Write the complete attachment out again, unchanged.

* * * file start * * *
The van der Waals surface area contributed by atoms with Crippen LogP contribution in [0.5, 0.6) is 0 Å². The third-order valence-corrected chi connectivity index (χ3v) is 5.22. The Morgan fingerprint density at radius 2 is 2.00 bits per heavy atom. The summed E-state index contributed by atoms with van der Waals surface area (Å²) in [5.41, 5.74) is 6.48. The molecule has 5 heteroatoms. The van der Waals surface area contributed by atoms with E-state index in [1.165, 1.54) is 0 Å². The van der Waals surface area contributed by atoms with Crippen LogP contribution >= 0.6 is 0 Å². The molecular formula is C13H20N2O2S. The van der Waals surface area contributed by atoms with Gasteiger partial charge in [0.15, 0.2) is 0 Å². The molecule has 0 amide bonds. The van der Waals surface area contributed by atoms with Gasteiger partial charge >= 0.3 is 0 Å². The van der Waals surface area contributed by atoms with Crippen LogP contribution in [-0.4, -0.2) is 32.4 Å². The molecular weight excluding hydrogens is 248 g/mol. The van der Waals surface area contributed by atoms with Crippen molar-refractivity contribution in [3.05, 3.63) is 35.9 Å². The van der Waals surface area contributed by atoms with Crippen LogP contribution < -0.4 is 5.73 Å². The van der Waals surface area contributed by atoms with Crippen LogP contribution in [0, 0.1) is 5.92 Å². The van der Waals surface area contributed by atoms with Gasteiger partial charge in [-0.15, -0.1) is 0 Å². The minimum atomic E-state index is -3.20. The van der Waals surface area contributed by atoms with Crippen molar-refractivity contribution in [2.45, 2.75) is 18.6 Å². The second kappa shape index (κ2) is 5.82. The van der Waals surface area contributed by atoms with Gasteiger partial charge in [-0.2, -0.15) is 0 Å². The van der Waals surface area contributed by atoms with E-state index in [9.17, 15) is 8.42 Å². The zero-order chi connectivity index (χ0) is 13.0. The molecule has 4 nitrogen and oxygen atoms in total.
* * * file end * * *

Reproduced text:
The van der Waals surface area contributed by atoms with Crippen LogP contribution in [0.5, 0.6) is 0 Å². The third-order valence-corrected chi connectivity index (χ3v) is 5.22. The Morgan fingerprint density at radius 2 is 2.00 bits per heavy atom. The summed E-state index contributed by atoms with van der Waals surface area (Å²) in [5.41, 5.74) is 6.48. The molecule has 5 heteroatoms. The van der Waals surface area contributed by atoms with E-state index in [1.165, 1.54) is 0 Å². The van der Waals surface area contributed by atoms with Crippen LogP contribution >= 0.6 is 0 Å². The molecular formula is C13H20N2O2S. The van der Waals surface area contributed by atoms with Gasteiger partial charge in [0.15, 0.2) is 0 Å². The molecule has 0 amide bonds. The van der Waals surface area contributed by atoms with Gasteiger partial charge >= 0.3 is 0 Å². The van der Waals surface area contributed by atoms with Crippen LogP contribution in [-0.4, -0.2) is 32.4 Å². The molecular weight excluding hydrogens is 248 g/mol. The van der Waals surface area contributed by atoms with Crippen molar-refractivity contribution in [3.05, 3.63) is 35.9 Å². The van der Waals surface area contributed by atoms with Crippen LogP contribution < -0.4 is 5.73 Å². The van der Waals surface area contributed by atoms with Crippen LogP contribution in [0, 0.1) is 5.92 Å². The van der Waals surface area contributed by atoms with Gasteiger partial charge in [-0.15, -0.1) is 0 Å². The minimum atomic E-state index is -3.20. The van der Waals surface area contributed by atoms with Crippen molar-refractivity contribution in [2.45, 2.75) is 18.6 Å². The second kappa shape index (κ2) is 5.82. The van der Waals surface area contributed by atoms with Gasteiger partial charge in [-0.2, -0.15) is 0 Å². The van der Waals surface area contributed by atoms with E-state index in [9.17, 15) is 8.42 Å². The zero-order chi connectivity index (χ0) is 13.0. The molecule has 4 nitrogen and oxygen atoms in total.